Danny Metatawabin (C), spokesman for Attawapiskat Chief Theresa Spence, holds up sage as he speaks during a news conference with interim Liberal leader Bob Rae (L) and elder Raymond Robinson in Ottawa January 24, 2013.
Credits: REUTERS/CHRIS WATTIE
OTTAWA - Attawapiskat Chief Theresa Spence, who ended her 44-day protest in Ottawa on Thursday, is calling on First Nations leaders and federal opposition parties to take up her fight to push the feds to implement treaty rights.
Spence agreed to end efforts at Victoria Island after aboriginal organizations - including the Assembly of First Nations (AFN) - and the NDP and Liberals signed on a 13-point action plan drafted over the weekend, according to her spokesman Danny Metatawabin.
Spence was also facing pressure from her own band council to return home.
Attawapiskat acting chief Christine Kataquapit confirmed a letter, penned Jan. 17, was delivered to Spence urging her to return to her reserve.
"You have ... captured the attention of people across the country," the letter states. "But all the elders in our community have now requested us as a council to urge you now to return and suspend your hunger strike. Many members of our community have also asked us."
Kataquapit said Spence could have been removed as chief if didn't end her protest soon.
Spence was hospitalized Wednesday evening after her partner had concerns about her health, Metatawabin said.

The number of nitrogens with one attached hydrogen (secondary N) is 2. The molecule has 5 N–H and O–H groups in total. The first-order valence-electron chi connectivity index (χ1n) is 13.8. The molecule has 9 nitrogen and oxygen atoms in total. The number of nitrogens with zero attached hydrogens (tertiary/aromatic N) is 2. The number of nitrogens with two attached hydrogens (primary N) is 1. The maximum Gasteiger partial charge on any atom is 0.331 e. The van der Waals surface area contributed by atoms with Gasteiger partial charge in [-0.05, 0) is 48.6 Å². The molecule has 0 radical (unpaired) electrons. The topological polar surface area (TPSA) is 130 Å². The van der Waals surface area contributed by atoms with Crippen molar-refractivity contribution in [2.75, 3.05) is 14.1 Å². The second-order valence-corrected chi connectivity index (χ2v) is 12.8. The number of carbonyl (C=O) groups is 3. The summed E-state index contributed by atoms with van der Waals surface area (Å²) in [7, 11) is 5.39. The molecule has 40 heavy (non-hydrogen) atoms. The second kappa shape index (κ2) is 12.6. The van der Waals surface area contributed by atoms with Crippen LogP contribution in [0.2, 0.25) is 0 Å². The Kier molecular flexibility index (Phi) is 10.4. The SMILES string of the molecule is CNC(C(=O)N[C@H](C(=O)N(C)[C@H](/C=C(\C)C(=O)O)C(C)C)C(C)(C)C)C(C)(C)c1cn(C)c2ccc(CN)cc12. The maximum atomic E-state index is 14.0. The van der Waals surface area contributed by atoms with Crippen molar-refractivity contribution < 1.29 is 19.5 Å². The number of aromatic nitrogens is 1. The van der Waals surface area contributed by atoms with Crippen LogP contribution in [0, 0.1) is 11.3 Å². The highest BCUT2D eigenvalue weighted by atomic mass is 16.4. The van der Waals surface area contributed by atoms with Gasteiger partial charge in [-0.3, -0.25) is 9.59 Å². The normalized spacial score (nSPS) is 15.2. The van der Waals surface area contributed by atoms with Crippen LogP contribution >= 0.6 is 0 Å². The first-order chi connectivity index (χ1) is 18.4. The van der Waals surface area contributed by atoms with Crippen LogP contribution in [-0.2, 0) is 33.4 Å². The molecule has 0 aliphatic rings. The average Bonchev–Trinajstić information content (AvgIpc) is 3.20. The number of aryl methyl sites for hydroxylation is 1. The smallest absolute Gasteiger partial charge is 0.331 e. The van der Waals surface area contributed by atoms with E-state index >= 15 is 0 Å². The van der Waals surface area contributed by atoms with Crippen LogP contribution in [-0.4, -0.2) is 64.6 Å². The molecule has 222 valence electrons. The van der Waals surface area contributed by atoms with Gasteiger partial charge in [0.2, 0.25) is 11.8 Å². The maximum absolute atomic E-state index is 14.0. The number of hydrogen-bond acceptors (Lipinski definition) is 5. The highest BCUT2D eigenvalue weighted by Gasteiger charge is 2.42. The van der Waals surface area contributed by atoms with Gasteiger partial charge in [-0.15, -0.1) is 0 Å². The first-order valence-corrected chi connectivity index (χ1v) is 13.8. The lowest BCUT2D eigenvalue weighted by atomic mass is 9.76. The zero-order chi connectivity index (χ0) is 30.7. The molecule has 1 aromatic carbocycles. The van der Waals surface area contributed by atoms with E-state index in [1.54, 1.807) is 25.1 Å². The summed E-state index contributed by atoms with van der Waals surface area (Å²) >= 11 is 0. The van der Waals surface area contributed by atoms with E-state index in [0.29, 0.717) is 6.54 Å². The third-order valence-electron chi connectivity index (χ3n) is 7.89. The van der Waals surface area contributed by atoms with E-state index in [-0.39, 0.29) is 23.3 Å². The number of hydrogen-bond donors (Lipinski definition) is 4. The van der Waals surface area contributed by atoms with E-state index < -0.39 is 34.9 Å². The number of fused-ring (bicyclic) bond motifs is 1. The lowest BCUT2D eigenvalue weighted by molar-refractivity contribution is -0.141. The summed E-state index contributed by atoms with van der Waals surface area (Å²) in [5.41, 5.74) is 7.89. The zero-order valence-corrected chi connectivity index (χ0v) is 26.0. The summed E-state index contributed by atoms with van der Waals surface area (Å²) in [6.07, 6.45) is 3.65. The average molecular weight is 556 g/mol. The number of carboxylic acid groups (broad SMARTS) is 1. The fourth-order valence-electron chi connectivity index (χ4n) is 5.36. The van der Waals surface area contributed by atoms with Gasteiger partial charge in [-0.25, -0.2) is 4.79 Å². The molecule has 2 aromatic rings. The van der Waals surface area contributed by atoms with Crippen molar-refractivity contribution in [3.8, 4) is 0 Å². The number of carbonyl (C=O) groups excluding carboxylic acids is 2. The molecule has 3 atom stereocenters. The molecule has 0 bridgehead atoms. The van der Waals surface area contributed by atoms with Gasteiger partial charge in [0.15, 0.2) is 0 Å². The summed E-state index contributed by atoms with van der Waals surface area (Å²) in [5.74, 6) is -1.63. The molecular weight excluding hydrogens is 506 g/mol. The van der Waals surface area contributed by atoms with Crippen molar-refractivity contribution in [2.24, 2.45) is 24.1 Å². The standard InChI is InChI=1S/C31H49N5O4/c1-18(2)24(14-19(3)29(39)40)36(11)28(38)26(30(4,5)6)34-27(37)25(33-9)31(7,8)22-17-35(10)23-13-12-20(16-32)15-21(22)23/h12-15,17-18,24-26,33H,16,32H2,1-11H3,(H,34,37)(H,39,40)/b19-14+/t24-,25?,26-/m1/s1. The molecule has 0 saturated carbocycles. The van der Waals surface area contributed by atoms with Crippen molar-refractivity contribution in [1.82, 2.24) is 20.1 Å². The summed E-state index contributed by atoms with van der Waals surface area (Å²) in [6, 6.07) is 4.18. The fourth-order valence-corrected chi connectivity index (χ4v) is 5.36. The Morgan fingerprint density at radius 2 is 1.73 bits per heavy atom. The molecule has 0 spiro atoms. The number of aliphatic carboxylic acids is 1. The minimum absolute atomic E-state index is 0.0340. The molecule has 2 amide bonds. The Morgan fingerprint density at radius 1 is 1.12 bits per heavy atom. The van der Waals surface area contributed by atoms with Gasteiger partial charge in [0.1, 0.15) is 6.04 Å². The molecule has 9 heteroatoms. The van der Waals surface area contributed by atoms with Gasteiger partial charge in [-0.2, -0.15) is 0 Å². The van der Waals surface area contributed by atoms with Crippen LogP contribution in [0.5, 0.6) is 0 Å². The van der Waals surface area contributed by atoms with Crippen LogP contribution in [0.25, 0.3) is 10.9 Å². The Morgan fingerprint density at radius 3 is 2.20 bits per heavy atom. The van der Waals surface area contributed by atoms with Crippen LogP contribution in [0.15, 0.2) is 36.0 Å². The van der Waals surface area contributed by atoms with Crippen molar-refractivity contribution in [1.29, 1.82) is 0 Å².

Spence says she have additional blood tests but "everything seems fine" with her health.
Spence looked fatigued as she addressed supporters but was in good spirits as she signed the declaration.
The plan includes calls to address issues including First Nation opposition to the government's budget bills.
Interim Liberal leader Bob Rae and Cree NDP MP Romeo Saganash showed their support for the declaration at an Ottawa press conference Thursday, along with Spence's fellow faster Raymond Robinson, Michelle Audette of the Native Women's Association of Canada and Federation of Saskatchewan Indian Nations Chief Perry Bellegarde.
Rae and Saganash played a key role in recent discussions with Spence to end to her protest.
The government's budget legislation has been a catalyst for recent Idle No More demonstrations across Canada because First Nations say the bills infringe on treaty rights.
Meanwhile, some chiefs, including Spence supporters from Saskatchewan, Ontario, Manitoba and the Northwest Territories continue to question confidence in AFN National Chief Shawn Atleo.
"The energy that's coming from our people is not going anywhere," Atleo said at a Vancouver news conference.
Atleo has now returned from doctor-ordered medical leave, which he announced on Jan. 14.
Idle No More organizers have planned a global day of action for Monday.